‘Indeed, Hypnerotomachia is the first narrative articulation of architectural practice at the very inception of the modern age.
It already expounds a poetic vision that sets a temporal boundary to the experience of architecture, showing that architecture is not only about form and space but about time, about the presence of man on earth.’
– Alberto Pérez-Gómez, Polyphilo or the Dark Forest Revisited
Taking the book Hypnerotomachia Poliphili as our starting point and inspiration, Intermediate 2 addresses architecture as a bespoke, yet highly adaptable backdrop for human living. This approach contrasts with other post-Renaissance prevailing currents, which tend to regard architecture either as an instrumental practice (functionalism) or a formal one (formalism).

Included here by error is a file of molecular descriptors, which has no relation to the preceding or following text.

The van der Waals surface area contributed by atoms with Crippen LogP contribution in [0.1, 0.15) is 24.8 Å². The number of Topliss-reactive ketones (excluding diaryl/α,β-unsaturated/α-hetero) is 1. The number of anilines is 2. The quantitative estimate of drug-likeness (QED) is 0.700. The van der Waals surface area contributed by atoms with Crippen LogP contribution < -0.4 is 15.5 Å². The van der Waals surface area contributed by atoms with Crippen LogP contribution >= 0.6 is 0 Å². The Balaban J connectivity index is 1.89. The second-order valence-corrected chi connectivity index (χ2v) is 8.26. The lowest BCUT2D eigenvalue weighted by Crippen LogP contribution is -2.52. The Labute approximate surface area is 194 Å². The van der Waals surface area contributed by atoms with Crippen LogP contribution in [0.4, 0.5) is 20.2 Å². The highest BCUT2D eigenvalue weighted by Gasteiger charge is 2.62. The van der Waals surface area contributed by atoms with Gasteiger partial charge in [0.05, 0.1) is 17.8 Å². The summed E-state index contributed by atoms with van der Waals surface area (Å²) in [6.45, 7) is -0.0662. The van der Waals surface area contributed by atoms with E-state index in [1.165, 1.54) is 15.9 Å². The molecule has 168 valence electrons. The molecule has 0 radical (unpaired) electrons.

Our aim in Intermediate 2 is to provide a fertile setting for the production of poetic and humane architectures. The unit is committed to modes of making that are corporeal rather than purely visual. Such processes relate to craft-based techniques such as weaving, pottery and carpentry as well as traditional forms of printing.
Having started the year with a workshop that instructed the students in the techniques of woodcutting and wood printing, the resulting projects explored other crafts such as line drawing, photography, puppetry, gardening and ‘light chiselling’. These provide the background for narratives that address the complex living conditions in London, ranging from a scheme that proposes an accommodation for a nurse inside a family house in the wealthy neighbourhood of South Kensington to a running track that cuts across private properties in West London.